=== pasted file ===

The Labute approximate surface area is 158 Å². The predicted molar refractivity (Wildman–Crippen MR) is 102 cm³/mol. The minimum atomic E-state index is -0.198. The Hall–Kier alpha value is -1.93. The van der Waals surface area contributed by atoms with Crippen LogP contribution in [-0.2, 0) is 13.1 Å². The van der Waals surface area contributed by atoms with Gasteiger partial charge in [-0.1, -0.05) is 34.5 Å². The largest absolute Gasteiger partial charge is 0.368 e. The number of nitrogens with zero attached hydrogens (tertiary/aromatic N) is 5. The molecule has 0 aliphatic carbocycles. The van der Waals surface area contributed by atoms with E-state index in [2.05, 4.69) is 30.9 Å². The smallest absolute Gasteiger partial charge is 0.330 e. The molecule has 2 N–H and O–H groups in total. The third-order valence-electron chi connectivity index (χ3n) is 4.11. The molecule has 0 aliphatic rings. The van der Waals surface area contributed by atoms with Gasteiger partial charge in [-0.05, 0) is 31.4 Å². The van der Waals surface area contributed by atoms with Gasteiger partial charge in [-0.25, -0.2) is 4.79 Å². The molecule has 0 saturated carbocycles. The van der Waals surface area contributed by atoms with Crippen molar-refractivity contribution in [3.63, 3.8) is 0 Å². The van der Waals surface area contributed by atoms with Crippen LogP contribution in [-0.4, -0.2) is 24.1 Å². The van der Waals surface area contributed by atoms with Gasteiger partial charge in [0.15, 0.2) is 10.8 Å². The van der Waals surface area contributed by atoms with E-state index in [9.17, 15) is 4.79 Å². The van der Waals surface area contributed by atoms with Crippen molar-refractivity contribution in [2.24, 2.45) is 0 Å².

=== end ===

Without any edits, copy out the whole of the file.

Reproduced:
The Labute approximate surface area is 158 Å². The predicted molar refractivity (Wildman–Crippen MR) is 102 cm³/mol. The minimum atomic E-state index is -0.198. The Hall–Kier alpha value is -1.93. The van der Waals surface area contributed by atoms with Crippen LogP contribution in [-0.2, 0) is 13.1 Å². The van der Waals surface area contributed by atoms with Gasteiger partial charge in [-0.1, -0.05) is 34.5 Å². The largest absolute Gasteiger partial charge is 0.368 e. The number of nitrogens with zero attached hydrogens (tertiary/aromatic N) is 5. The molecule has 0 aliphatic carbocycles. The van der Waals surface area contributed by atoms with E-state index in [2.05, 4.69) is 30.9 Å². The smallest absolute Gasteiger partial charge is 0.330 e. The molecule has 2 N–H and O–H groups in total. The third-order valence-electron chi connectivity index (χ3n) is 4.11. The molecule has 0 aliphatic rings. The van der Waals surface area contributed by atoms with Gasteiger partial charge in [-0.05, 0) is 31.4 Å². The van der Waals surface area contributed by atoms with Gasteiger partial charge in [-0.25, -0.2) is 4.79 Å². The molecule has 0 saturated carbocycles. The van der Waals surface area contributed by atoms with Crippen molar-refractivity contribution in [3.63, 3.8) is 0 Å². The van der Waals surface area contributed by atoms with Crippen LogP contribution in [-0.4, -0.2) is 24.1 Å². The van der Waals surface area contributed by atoms with Gasteiger partial charge in [0.15, 0.2) is 10.8 Å². The van der Waals surface area contributed by atoms with E-state index in [9.17, 15) is 4.79 Å². The van der Waals surface area contributed by atoms with Crippen molar-refractivity contribution in [2.24, 2.45) is 0 Å².